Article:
Microsoft Corp. Monday again came under fire for its choice of the name “Windows Vista” for the next version of its client operating system, this time from two groups that help health-care organizations implement U.S. Veterans Administration (VA) software.
The VistA Software Alliance and WorldVista, two nonprofit groups that assist American veterans hospitals, nursing homes and clinics with the VA’s VistA software, have denounced Microsoft’s name choice, citing possible confusion between the operating system and the software used to store and manage veterans’ patient information.
“The confusion created by Microsoft and its choice of the word ‘Vista’ is an affront to the people who take care of our nation’s veterans,” Barbara Boykin, chairman of the VistA Software Alliance said in a press statement. “The VistA software enables these caring professionals to provide our veterans with some of the best healthcare in the nation. Microsoft is demeaning their passion and dedication to our veterans by expropriating the name Vista.”
VistA has been in use for about 20 years and provides electronic records for millions of veterans in 163 hospitals, 135 nursing homes and 850 clinics, according to the groups.
The timing of the naming is especially inconvenient because the Centers for Medicare and Medicaid Services is readying the release of VistA-Office EHR (electronic health record) within a few days, according to the groups. This is a version of VistA specifically tailored for medical practices and will be offered for free or low-cost to physicians nationwide.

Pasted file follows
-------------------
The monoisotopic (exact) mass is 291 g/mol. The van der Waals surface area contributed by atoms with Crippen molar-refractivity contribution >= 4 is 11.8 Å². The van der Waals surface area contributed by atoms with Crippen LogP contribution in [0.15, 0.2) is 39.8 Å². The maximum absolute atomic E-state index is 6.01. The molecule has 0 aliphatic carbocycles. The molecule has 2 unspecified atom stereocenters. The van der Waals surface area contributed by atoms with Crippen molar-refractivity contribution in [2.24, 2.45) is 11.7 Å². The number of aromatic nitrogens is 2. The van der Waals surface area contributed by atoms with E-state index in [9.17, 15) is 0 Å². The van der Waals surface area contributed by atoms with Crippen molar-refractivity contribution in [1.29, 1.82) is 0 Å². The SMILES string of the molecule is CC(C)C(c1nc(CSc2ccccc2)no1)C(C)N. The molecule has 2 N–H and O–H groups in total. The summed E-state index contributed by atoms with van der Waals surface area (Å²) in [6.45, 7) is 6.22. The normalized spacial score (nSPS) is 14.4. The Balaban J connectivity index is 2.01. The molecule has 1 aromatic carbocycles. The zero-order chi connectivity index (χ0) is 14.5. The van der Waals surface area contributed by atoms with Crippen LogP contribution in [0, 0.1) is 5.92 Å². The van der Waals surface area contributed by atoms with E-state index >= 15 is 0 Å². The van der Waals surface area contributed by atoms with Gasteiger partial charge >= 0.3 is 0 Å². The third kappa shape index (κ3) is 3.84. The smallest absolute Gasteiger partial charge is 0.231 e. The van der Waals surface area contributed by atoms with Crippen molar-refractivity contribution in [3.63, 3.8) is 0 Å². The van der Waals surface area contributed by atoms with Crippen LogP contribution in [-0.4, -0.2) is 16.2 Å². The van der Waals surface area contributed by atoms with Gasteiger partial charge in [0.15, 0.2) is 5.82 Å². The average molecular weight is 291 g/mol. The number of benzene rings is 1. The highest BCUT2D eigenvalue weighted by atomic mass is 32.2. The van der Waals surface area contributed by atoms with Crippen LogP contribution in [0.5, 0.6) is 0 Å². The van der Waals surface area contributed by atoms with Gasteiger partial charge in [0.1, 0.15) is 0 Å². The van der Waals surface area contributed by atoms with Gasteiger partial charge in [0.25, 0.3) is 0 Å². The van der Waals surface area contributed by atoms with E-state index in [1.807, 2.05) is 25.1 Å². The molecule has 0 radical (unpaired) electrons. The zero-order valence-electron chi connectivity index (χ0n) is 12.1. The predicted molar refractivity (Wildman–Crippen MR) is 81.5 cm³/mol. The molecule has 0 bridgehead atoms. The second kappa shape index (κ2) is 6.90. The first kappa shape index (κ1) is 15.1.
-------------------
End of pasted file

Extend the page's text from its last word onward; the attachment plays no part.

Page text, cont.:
In a press statement Maury Pepper, chairman of WorldVistA, called the timing of Microsoft’s announcement of Windows Vista “unfortunate” and said that it detracts from the nationwide effort to provide VistA to the health-care industry. Many believe the industry, which still handles much of its information in long paper trails, is long overdue for a standard, electronic system to manage patient data.
A Microsoft spokeswoman said that Microsoft did a thorough search before picking the name to ensure Windows Vista would not infringe on the trademarks of other companies or products. She also said that since the trademarked name is a combination of two words — “Windows” and “Vista,” one of which is clearly associated with Microsoft — the name should not create any confusion between the operating system and other similarly named software.
Still, the nonprofit groups are not the first to cry foul over Microsoft’s naming of its next-generation operating system. Just days after Microsoft’s July 22 announcement of the new name, the chief executive officer (CEO) of a Redmond, Wash.-based consulting and software company that serves the small business market said he was considering a legal challenge to the name.
John Wall, CEO of Vista Inc., said his company was mulling its options for a potential case against Microsoft because the software giant may have violated a trademark his company has.
At the same time, the leaders of two other companies that provide add-on technologies for Microsoft products and also share the Vista name said separately they were pleased with the name choice. Steve Nerby, president of Tucson, Arizona-based Vista Software Inc., and Anthony Carrabino, founder, CEO and president of Lorant Corp.’s Vista Software in La Jolla, Calif., said their companies likely would benefit from association with Microsoft’s Windows Vista.